“Before Hurricane María forced its closure, the Vieques community health center clearly performed the duties of a hospital,” mentioning that the center had the only delivery room on the island, it had a dialysis center, and housed the veteran’s clinic.
In the letter, Velázquez and González asked Gaynor that the facility be considered as a hospital in regard to the amount that would be obligated to replace it.
Even so, upon announcing the funding allocation last week, FEMA referred to the facility as a “health center” and not as a hospital, a classification that COR3 justified when responding to questions from the Center for Investigative Journalism (CPI, in Spanish) as to whether it had followed up on the requests by the congresswoman and the resident commissioner.
“Given the services that the institution offered to the Viequenses, the COR3 staff who worked the PW together with the municipality, believed it function as a hospital. However, after developing the PW between the parties and agreeing on the cost estimate, it is believed that the obligated money will give the municipality of Vieques the possibility of rebuilding the institution with the ability to offer all hospital services to the entire island municipality,” COR3 responded.
“COR3 has never allowed a project to be cataloged and obligated for less than we believe is appropriate or reasonable,” a COR3 spokeswoman told the CPI.
After the announcement of the funding obligation made last January 21, a spokesman for Velázquez said, “this is an important step to provide adequate medical care to the island of Vieques.” He indicated that the congresswoman will follow up this project closely.
Vieques Mayor Víctor Emeric said through his assistant Elizabeth Rosario that he was satisfied with the allocation, although he expected more, but that he won’t believe it until he sees the money deposited in the municipality’s coffers.
“Given the desperation and the need the people of Vieques have for our medical facilities, the mayor says: ‘whether it’s $70 million or $39 million, we want to see it, because I haven’t even seen even a quarter,” said Rosario.
Avanti Technologies Inc. was hired by the Municipality of Vieques to handle the proposals to repair the damage caused by Hurricanes Irma and María. Its vice president in Puerto Rico, Edgar Rentas, authorized by the mayor to speak on behalf of the Municipality in this matter, said the first estimate of $70 million was reached jointly with COR3 advisors “considering the highest possibilities in each one of the line items.”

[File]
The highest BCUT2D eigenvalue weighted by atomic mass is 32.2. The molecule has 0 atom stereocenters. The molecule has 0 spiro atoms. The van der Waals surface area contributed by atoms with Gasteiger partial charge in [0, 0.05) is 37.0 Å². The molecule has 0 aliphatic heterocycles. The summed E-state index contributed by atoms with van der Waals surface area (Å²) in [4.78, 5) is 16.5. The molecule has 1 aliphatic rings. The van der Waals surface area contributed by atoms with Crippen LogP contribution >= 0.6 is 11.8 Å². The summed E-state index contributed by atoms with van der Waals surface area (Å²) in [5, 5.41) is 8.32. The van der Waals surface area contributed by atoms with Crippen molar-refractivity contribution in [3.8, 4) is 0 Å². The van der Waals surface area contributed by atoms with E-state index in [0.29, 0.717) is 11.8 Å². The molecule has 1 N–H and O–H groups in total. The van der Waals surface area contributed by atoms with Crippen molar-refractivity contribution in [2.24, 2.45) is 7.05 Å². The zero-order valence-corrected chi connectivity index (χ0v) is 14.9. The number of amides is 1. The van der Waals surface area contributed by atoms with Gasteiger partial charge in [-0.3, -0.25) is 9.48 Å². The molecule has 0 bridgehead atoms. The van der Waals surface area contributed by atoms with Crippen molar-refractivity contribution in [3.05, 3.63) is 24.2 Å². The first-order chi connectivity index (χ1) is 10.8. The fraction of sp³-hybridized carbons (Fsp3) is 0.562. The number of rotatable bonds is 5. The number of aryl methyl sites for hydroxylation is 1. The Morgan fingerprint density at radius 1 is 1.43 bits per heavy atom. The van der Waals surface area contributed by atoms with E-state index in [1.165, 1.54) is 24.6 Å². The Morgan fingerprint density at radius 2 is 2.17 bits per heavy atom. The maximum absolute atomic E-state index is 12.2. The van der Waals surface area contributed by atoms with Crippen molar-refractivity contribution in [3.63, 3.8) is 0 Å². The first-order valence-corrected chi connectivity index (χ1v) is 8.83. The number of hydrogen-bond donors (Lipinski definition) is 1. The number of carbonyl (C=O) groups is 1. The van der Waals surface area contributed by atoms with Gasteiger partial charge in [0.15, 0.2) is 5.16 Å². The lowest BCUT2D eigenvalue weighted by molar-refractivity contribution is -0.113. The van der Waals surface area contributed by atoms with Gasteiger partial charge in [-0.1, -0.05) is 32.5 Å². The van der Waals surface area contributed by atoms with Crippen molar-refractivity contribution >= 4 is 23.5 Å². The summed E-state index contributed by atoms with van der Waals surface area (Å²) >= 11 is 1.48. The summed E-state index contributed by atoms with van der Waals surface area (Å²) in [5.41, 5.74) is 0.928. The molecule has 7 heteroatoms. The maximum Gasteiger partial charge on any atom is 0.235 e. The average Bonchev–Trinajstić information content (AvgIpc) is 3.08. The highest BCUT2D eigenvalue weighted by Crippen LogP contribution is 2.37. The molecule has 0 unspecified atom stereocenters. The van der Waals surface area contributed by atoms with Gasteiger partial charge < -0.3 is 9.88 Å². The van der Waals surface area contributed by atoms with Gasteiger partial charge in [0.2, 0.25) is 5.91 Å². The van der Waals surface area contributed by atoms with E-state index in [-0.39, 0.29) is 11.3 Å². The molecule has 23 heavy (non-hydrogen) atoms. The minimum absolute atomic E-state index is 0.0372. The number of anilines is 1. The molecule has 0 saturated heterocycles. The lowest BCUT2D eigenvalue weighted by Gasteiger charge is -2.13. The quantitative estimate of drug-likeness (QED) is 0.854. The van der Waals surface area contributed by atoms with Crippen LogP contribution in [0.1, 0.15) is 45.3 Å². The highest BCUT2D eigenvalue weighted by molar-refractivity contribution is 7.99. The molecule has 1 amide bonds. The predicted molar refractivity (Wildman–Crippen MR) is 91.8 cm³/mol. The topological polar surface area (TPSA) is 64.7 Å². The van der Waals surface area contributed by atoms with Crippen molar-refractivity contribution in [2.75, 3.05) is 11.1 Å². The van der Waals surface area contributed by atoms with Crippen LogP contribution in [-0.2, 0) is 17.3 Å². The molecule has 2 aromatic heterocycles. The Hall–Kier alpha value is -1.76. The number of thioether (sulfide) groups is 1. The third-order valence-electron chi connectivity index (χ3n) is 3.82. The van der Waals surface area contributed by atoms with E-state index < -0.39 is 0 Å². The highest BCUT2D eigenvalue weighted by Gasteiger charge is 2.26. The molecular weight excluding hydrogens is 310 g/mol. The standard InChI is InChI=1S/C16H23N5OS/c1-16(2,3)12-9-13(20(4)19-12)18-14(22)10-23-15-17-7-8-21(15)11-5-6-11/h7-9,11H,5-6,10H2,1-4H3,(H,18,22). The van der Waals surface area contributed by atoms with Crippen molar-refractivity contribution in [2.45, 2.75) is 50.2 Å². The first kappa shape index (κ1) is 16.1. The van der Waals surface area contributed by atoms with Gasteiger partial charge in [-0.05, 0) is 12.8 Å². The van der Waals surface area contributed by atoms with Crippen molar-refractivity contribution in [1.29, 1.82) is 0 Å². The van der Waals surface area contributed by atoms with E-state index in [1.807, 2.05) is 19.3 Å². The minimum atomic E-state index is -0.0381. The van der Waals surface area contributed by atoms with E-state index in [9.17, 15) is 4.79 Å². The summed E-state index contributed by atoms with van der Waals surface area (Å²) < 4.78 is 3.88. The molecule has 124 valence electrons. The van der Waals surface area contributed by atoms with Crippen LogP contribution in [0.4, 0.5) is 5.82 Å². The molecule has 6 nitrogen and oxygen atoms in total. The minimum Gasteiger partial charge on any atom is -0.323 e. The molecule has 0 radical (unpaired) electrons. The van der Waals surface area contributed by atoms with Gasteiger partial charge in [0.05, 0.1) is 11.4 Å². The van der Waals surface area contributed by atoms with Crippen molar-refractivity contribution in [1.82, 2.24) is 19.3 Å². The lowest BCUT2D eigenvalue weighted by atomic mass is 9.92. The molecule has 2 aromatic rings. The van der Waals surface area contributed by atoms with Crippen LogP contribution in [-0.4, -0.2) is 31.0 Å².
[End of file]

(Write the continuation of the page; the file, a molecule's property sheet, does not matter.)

“We had estimated materials, labor, local issues, Puerto Rico project issues, the labor in Vieques, but we later went back to review the estimates that we got from FEMA,” he added.
“[The final $49,323,985 figure] is acceptable. I consulted with hospital construction and design experts and they told us that state-of-the-art facilities can be developed with that amount of money,” Rentas said. The final amount is $30 million less.
The contractor acknowledged that the amount FEMA would have allocated if the building was classified as a hospital instead of a ‘health center’ would have been higher. He explained that at the beginning, the Susana Centeno Family Health Center was licensed as a hospital, but then the Health Department changed it to a diagnostic and treatment center, and that is how the facility was being used for before the hurricane.
“We had no way of justifying that it was a hospital when the truth is that it was being used as a CDT,” he said.
According to Rentas, the FEMA funding obligation should include funds for administrative expenses, which for this project amounts to $1.4 million already invoiced. However, he said, he has not received any disbursement for that item.
He explained that the next step will be to start the request for proposals process from companies interested in developing the project. He expects construction to begin in 2021 and the facility to be ready by 2023.
The resident commissioner took credit for pulling for funding allocation, although she would not answer questions from the CPI. In a press release dated October 8, 2019 she said, “it’s not the first time I pushed for the construction of this hospital” and demanded that FEMA’s Federal Disaster Recovery Coordinator, Alex Amparo, stop “playing with the hopes of the Viequenses,” and accused him of publicly offering information different from what he told her privately.
The COR3 assured the CPI that FEMA discloses the information on funding obligations to González and Congresswoman Velázquez before issuing the official communication.